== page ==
The invisibility of illness

Cystic Fibrosis is an often invisible dis-ease. Because my body is working as it should be right now, I’m not underweight as I was pre-transplant. Weighing 38kg was certainly not invisible, and it came with stares and whispers of anorexia and bulimia. I know people who suffer from eating disorders and would never say, ‘if only it was that simple.’ Because it’s not. It never is. That’s not to say my body is free from the ravages of C.F. Even after transplant, I STILL have C.F. There is no cure. I’m buying time – coming up sixteen years in August, and I’m so bone achingly grateful for my donor and her family.

We all have scars. Some are visible; others are seemingly silent and buried like a restless river just before the bank bursts. I am a quilt. My upper chest is a patchwork of scars from CV lines, port-a-caths, chest drains, my transplant and other invasive therapies I’ve survived. My belly has a nasty scar from where my ileostomy (poo bag) was. The first thing the surgeon said when he saw me after the surgery was, ‘I just managed to miss your tattoo’, but it juts out from where the rainbow begins and is lumpy and misshapen because I ended up with an infection in the wound.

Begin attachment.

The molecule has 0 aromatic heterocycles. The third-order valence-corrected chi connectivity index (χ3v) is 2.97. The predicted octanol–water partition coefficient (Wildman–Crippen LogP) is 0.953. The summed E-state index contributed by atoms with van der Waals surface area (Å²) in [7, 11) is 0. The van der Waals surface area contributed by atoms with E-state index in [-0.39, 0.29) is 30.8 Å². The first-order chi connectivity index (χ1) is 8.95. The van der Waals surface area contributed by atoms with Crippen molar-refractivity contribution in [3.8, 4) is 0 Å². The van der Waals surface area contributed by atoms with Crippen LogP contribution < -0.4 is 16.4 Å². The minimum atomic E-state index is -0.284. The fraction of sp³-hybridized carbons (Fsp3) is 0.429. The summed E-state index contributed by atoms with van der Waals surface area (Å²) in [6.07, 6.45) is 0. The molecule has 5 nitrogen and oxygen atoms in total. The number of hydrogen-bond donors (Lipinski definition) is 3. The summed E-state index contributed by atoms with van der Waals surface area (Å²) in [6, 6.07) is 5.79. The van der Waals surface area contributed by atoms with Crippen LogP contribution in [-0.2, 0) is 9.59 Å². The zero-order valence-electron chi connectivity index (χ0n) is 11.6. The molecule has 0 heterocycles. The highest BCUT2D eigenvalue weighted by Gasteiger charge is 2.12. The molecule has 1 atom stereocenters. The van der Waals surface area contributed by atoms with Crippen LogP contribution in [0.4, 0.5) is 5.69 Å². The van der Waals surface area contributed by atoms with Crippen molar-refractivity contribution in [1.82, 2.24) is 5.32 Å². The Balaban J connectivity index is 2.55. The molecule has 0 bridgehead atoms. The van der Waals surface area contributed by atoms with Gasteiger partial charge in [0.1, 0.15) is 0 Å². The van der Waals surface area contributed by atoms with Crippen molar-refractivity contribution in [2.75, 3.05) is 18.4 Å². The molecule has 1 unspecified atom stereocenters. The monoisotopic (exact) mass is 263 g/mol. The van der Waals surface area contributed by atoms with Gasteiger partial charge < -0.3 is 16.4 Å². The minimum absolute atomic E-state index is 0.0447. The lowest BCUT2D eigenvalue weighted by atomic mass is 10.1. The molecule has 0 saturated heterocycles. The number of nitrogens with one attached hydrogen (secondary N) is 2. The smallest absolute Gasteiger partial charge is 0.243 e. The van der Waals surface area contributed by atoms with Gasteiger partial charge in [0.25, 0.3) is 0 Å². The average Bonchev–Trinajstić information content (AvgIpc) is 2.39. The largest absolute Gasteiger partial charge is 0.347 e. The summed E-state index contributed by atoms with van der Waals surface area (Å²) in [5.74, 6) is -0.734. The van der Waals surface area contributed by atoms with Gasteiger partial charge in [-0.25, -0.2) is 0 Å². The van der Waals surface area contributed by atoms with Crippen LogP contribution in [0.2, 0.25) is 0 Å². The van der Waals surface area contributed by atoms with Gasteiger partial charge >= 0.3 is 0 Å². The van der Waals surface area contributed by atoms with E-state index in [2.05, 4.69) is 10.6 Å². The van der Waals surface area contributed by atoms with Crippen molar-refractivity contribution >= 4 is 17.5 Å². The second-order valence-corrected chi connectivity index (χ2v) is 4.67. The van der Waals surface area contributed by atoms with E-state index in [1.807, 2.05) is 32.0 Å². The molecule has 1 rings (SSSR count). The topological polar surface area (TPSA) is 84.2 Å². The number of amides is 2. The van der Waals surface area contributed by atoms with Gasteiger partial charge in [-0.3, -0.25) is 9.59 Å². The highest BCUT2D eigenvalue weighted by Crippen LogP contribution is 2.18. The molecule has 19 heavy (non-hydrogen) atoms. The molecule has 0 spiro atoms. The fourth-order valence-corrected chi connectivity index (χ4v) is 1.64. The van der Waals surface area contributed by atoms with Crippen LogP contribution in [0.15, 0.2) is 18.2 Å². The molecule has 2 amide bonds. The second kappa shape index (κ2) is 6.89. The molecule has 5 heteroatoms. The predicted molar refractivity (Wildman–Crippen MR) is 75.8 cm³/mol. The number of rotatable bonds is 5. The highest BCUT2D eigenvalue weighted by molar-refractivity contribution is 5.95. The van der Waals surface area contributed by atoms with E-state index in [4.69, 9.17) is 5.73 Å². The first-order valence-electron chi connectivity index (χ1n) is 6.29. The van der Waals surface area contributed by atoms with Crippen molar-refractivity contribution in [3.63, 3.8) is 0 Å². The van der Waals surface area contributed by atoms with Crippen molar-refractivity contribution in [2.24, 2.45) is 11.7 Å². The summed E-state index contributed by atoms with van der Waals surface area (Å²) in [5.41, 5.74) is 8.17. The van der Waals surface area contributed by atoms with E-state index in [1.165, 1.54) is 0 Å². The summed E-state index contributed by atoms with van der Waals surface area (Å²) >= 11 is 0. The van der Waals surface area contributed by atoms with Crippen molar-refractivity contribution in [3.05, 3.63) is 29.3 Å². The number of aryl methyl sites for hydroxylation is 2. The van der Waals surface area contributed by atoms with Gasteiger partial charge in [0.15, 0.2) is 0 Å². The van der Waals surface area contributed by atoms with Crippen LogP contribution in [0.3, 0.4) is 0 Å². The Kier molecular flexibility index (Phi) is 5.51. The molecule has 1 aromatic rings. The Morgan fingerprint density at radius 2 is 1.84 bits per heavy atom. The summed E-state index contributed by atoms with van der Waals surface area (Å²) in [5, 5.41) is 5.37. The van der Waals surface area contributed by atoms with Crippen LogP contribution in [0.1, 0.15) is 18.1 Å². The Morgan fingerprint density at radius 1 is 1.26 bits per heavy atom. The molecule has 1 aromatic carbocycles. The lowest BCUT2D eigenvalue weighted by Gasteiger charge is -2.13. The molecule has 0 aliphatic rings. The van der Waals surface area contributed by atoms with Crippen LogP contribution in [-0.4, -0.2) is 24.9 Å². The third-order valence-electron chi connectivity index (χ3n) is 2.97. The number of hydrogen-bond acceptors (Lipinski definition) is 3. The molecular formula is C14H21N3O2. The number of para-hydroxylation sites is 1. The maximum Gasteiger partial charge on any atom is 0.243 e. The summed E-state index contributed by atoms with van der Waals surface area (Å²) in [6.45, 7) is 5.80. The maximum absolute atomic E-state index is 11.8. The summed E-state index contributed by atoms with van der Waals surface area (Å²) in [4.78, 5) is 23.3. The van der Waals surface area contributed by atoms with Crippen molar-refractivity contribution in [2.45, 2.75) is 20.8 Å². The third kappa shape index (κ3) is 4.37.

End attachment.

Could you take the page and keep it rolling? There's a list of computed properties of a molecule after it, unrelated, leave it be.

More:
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I was still grateful. I have marks on my body from other medical stuff like skin grafts, but for the most part my dis-ease is invisible except when I have a line hanging out of my neck like this:

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I wrote the following post last year when I was quite sick. It’s called ‘It’s not chemotherapy, but …’ … it’s crushing exhaustion, aching bones, rigours, a barely there appetite, heart palpitations, diarrhoea, nausea, seizing muscles and I can’t seem to get enough sleep. Most mornings it’s a struggle to even sit up in bed, mix my antibiotics and push them through my CV line. ‘Antibiotics?’ I hear you say. Yes – antibiotics. Whenever I get a lung infection and have to have a very obvious CV line indelicately threaded into my jugular and stitched onto my neck, people look at me and assume the worst. I’ve heard people whisper, ‘oh, she must be on chemo,’ or ‘She must be on chemo where she doesn’t lose her hair – how wonderful’, ‘I wonder how long she’s had cancer for?’ and worst of all, ‘I wonder how long she has left?’